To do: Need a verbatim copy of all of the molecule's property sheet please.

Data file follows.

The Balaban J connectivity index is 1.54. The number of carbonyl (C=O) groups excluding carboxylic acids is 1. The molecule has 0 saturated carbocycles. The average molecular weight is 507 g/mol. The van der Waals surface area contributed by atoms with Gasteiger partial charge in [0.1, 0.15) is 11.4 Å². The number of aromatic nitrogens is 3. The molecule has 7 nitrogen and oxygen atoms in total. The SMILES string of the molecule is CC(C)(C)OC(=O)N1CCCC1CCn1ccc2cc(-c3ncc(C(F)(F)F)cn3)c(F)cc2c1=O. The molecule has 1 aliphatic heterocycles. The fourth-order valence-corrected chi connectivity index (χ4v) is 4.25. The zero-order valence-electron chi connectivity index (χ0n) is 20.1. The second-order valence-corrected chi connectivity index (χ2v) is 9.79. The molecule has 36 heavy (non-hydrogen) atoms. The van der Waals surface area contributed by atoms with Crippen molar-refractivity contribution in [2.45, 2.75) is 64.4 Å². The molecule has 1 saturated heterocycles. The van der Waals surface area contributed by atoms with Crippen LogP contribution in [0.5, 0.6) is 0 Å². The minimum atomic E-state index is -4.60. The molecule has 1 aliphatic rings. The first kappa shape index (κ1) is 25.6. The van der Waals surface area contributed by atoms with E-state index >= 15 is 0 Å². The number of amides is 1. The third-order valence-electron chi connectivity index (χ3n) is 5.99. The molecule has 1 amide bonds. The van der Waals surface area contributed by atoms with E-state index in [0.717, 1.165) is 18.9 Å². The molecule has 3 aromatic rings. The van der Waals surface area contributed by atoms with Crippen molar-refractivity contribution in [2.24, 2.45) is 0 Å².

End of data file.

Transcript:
The Balaban J connectivity index is 1.54. The number of carbonyl (C=O) groups excluding carboxylic acids is 1. The molecule has 0 saturated carbocycles. The average molecular weight is 507 g/mol. The van der Waals surface area contributed by atoms with Gasteiger partial charge in [0.1, 0.15) is 11.4 Å². The number of aromatic nitrogens is 3. The molecule has 7 nitrogen and oxygen atoms in total. The SMILES string of the molecule is CC(C)(C)OC(=O)N1CCCC1CCn1ccc2cc(-c3ncc(C(F)(F)F)cn3)c(F)cc2c1=O. The molecule has 1 aliphatic heterocycles. The fourth-order valence-corrected chi connectivity index (χ4v) is 4.25. The zero-order valence-electron chi connectivity index (χ0n) is 20.1. The second-order valence-corrected chi connectivity index (χ2v) is 9.79. The molecule has 36 heavy (non-hydrogen) atoms. The van der Waals surface area contributed by atoms with Crippen molar-refractivity contribution in [2.45, 2.75) is 64.4 Å². The molecule has 1 saturated heterocycles. The van der Waals surface area contributed by atoms with Crippen LogP contribution in [0.5, 0.6) is 0 Å². The minimum atomic E-state index is -4.60. The molecule has 1 aliphatic rings. The first kappa shape index (κ1) is 25.6. The van der Waals surface area contributed by atoms with E-state index >= 15 is 0 Å². The number of amides is 1. The third-order valence-electron chi connectivity index (χ3n) is 5.99. The molecule has 1 amide bonds. The van der Waals surface area contributed by atoms with E-state index in [0.717, 1.165) is 18.9 Å². The molecule has 3 aromatic rings. The van der Waals surface area contributed by atoms with Crippen molar-refractivity contribution in [2.24, 2.45) is 0 Å².